I visited the universities of Sydney, Melbourne, and Adelaide, and the New South Wales University of Technology, and attended a week’s Seminar on Science in Australia at…
I visited the universities of Sydney, Melbourne, and Adelaide, and the New South Wales University of Technology, and attended a week’s Seminar on Science in Australia at Canberra. At Canberra I had an opportunity to talk informally in the hotel lobby with a number of scientists from different universities as well as to listen to the formal discussions for five days. On that occasion I also had an opportunity to talk briefly with the Vice‐Chancellors of two of the three universities which I did not visit personally, namely, Currie of Western Australia an Hytten of Hobart. About the University of Queensland I am totally uninformed and it may possibly be an exception to all that follows, though if it were a marked exception it would seem that this fact would have been called to my attention in a number of the conversations. In addition to these direct sources of information about the academic world, my talks with some of the industrial leaders at Canberra, Sydney, Melbourne, with some of the political people of both parties, and one or two short comments by reporters and radio interviewers gave me some indication of the feeling of the general public about the universities. Likewise the controversy which has been quite acute in Sydney about the relation of the technical college to the University and the development of the New South Wales University of Technology threw a good deal of light on academic politics.
Presents 35 abstracts from the 2001 Employment Research Unit Annual conference held at Cardiff Business School in September 2001. Attempts to explore the theme of changing politics of employment relations beyond and within the nation state, against a background of concern in the developed economies at the erosion of relatively advanced conditions of work and social welfare through increasing competition and international agitation for more effective global labour standards. Divides this concept into two areas, addressing the erosion of employment standards through processes of restructuring and examining attempts by governments, trade unions and agencies to re‐create effective systems of regulation. Gives case examples from areas such as India, Wales, London, Ireland, South Africa, Europe and Japan. Covers subjects such as the Disability Discrimination Act, minimum wage, training, contract workers and managing change.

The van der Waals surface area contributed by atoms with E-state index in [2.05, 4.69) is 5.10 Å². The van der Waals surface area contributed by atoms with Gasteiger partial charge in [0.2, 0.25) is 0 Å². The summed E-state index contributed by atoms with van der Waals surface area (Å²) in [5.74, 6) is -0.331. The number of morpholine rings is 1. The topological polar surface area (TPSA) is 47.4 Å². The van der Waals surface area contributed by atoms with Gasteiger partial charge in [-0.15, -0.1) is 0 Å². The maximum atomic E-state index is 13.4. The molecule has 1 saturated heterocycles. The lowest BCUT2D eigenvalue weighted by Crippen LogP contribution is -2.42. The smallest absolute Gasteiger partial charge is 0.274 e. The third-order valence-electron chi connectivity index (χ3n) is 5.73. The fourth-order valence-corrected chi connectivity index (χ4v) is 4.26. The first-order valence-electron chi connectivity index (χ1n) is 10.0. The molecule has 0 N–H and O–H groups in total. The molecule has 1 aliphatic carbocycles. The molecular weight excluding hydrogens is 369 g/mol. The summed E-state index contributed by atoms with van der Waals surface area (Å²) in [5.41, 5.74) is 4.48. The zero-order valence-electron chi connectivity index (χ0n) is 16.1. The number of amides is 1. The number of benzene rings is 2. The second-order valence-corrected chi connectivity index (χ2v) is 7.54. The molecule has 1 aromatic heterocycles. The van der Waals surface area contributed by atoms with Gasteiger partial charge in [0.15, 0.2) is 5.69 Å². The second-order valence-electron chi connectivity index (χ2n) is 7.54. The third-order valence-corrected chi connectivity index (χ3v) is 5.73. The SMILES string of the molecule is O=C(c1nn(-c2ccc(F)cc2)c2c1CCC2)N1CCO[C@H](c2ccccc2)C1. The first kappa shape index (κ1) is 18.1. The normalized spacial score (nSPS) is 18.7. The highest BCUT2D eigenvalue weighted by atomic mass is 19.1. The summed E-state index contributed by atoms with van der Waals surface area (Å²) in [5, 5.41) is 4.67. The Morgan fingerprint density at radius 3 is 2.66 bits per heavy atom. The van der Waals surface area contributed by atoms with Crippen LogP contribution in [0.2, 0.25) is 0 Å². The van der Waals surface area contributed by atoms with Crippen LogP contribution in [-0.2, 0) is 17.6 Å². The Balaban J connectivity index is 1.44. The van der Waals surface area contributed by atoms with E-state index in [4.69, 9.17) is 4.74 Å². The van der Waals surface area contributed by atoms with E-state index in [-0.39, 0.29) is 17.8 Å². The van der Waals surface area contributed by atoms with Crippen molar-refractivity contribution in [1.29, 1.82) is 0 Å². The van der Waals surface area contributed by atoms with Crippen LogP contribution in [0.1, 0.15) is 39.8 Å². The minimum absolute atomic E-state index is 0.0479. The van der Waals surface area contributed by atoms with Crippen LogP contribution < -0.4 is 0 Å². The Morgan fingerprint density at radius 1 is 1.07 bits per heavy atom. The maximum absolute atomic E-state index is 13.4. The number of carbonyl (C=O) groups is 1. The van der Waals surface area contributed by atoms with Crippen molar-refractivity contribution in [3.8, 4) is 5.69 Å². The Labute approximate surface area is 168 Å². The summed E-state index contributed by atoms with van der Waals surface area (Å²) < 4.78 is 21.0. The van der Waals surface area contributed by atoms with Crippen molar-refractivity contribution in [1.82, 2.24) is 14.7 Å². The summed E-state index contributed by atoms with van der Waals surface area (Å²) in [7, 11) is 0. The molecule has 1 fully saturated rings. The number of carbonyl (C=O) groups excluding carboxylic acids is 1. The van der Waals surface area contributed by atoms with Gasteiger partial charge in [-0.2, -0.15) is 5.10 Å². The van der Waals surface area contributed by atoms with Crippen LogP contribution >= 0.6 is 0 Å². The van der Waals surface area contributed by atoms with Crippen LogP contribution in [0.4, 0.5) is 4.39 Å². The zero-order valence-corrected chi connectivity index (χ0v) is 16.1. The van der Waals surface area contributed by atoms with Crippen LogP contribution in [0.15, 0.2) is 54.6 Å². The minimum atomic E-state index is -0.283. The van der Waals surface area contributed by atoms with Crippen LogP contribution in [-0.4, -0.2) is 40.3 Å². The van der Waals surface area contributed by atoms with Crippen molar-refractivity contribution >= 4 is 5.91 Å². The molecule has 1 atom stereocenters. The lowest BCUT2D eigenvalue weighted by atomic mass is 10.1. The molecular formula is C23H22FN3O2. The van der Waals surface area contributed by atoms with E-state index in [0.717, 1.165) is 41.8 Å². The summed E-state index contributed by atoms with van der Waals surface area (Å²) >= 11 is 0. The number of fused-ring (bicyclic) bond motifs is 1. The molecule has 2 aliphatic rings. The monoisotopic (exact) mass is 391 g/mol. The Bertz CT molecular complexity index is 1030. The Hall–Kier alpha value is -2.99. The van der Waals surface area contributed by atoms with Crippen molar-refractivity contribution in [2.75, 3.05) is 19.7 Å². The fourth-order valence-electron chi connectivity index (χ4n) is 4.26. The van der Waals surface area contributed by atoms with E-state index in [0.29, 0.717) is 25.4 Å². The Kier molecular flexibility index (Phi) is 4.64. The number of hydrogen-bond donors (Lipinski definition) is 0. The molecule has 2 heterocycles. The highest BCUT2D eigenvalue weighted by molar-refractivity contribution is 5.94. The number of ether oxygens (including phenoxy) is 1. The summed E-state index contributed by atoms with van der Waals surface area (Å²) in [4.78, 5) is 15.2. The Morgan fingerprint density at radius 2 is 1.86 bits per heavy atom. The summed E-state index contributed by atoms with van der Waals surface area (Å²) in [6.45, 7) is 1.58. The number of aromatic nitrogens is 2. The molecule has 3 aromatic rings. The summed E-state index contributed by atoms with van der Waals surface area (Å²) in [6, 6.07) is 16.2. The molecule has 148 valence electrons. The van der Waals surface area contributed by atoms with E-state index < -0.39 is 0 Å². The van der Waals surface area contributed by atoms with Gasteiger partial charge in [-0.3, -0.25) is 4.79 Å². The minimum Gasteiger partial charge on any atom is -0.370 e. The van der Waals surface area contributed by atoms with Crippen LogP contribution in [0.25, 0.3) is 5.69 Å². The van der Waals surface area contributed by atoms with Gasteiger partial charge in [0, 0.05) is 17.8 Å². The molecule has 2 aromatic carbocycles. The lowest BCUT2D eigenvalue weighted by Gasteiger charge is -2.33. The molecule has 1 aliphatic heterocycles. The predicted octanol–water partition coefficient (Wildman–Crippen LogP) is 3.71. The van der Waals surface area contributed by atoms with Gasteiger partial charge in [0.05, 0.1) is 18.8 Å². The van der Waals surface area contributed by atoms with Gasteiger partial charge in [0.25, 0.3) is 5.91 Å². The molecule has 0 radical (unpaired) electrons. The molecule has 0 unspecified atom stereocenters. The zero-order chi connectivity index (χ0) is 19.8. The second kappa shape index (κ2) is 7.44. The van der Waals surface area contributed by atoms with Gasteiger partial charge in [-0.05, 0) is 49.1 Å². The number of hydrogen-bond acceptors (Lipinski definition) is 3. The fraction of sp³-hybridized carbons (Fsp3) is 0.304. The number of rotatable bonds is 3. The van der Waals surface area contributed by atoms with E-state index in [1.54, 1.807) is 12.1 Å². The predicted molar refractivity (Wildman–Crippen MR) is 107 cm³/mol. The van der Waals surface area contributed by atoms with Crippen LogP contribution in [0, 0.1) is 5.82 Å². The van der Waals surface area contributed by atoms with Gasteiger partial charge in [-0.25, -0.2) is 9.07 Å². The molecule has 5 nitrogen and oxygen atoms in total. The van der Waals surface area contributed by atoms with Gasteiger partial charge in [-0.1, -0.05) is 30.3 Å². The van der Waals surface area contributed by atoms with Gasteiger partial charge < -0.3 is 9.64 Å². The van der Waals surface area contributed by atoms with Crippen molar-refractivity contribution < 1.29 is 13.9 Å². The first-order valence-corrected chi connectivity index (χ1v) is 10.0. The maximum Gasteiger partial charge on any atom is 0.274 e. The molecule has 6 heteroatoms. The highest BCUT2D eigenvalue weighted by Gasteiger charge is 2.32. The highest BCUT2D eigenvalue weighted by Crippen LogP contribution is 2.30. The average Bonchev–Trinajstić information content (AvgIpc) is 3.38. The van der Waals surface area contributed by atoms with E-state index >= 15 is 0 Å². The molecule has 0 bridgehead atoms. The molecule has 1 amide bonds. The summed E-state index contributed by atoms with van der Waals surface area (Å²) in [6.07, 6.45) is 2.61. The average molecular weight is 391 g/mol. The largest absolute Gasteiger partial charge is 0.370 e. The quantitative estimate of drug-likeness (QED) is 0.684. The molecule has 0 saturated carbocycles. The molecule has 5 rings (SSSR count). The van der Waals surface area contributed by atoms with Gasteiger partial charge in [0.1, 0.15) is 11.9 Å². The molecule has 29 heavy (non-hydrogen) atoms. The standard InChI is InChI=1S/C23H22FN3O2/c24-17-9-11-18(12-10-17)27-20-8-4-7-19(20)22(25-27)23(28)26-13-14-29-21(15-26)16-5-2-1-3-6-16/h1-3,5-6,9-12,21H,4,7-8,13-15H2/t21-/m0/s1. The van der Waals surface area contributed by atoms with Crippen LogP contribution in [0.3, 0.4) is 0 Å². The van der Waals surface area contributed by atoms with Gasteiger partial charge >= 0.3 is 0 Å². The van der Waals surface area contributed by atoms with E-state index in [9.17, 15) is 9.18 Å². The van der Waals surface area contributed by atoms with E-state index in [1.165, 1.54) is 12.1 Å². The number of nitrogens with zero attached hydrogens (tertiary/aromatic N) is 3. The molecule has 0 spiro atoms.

The purpose of this paper is to explore and compare the asset management policies and practices of six Australian states – New South Wales, Victoria, Queensland, South…
The purpose of this paper is to explore and compare the asset management policies and practices of six Australian states – New South Wales, Victoria, Queensland, South Australia, Western Australia and Tasmania – to improve understanding of the policy context to best shape policy focus and guidelines. Australian state-wide asset management policies and guidelines are an emergent policy domain, generating a substantial body of knowledge. However, these documents are spread across the layers of government and are therefore largely fragmented and lack coherency.
The comparative study is based on the thematic mapping technique using the Leximancer software.
Asset management policies and guidelines of New South Wales and Victoria have more interconnected themes as compared to other states in Australia. Moreover, based on the findings, New South Wales has covered most of the key concepts in relation to asset management; the remaining five states are yet to develop a comprehensive and integrated approach to asset management policies and guidelines.
This review and its findings have provided a number of directions on which government policies can now be better constructed and assessed. In doing so, the paper contributes to a coherent way forward to satisfy national emergent and ongoing asset management challenges. This paper outlines a rigorous analytical methodology to inform specific policy changes.
This paper provides a basis for further research focused on analyzing the context and processes of asset management guidelines and policies.